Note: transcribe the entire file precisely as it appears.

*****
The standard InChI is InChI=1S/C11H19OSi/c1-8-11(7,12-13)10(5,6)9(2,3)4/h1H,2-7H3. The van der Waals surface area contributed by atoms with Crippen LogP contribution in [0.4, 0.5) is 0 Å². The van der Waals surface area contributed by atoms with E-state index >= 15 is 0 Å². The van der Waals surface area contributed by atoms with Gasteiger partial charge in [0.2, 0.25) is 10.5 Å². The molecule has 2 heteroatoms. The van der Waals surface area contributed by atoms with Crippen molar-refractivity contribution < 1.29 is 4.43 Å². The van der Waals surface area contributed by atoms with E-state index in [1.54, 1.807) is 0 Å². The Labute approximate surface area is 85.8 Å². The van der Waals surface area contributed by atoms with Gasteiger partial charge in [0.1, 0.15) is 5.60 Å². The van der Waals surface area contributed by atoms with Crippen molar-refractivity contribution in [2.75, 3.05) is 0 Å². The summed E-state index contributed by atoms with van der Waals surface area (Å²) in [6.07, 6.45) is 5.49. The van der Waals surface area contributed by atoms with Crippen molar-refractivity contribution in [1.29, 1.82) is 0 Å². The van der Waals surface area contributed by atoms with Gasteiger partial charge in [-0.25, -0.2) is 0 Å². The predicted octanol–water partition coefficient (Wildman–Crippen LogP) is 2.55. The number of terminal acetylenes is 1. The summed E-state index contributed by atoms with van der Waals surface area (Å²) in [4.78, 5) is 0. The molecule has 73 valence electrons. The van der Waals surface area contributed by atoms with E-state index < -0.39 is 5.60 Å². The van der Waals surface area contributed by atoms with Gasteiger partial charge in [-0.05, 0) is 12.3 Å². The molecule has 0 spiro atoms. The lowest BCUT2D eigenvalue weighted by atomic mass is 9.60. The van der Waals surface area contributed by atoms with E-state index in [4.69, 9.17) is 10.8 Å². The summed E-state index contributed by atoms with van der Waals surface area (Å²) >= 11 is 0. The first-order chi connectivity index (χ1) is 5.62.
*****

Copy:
The standard InChI is InChI=1S/C11H19OSi/c1-8-11(7,12-13)10(5,6)9(2,3)4/h1H,2-7H3. The van der Waals surface area contributed by atoms with Crippen LogP contribution in [0.4, 0.5) is 0 Å². The van der Waals surface area contributed by atoms with E-state index >= 15 is 0 Å². The van der Waals surface area contributed by atoms with Gasteiger partial charge in [0.2, 0.25) is 10.5 Å². The molecule has 2 heteroatoms. The van der Waals surface area contributed by atoms with Crippen molar-refractivity contribution < 1.29 is 4.43 Å². The van der Waals surface area contributed by atoms with E-state index in [1.54, 1.807) is 0 Å². The Labute approximate surface area is 85.8 Å². The van der Waals surface area contributed by atoms with Gasteiger partial charge in [0.1, 0.15) is 5.60 Å². The van der Waals surface area contributed by atoms with Crippen molar-refractivity contribution in [2.75, 3.05) is 0 Å². The summed E-state index contributed by atoms with van der Waals surface area (Å²) in [6.07, 6.45) is 5.49. The van der Waals surface area contributed by atoms with Crippen molar-refractivity contribution in [1.29, 1.82) is 0 Å². The van der Waals surface area contributed by atoms with Gasteiger partial charge in [-0.25, -0.2) is 0 Å². The predicted octanol–water partition coefficient (Wildman–Crippen LogP) is 2.55. The number of terminal acetylenes is 1. The summed E-state index contributed by atoms with van der Waals surface area (Å²) in [4.78, 5) is 0. The molecule has 73 valence electrons. The van der Waals surface area contributed by atoms with E-state index < -0.39 is 5.60 Å². The van der Waals surface area contributed by atoms with Gasteiger partial charge in [-0.05, 0) is 12.3 Å². The molecule has 0 spiro atoms. The lowest BCUT2D eigenvalue weighted by atomic mass is 9.60. The van der Waals surface area contributed by atoms with E-state index in [4.69, 9.17) is 10.8 Å². The summed E-state index contributed by atoms with van der Waals surface area (Å²) >= 11 is 0. The first-order chi connectivity index (χ1) is 5.62.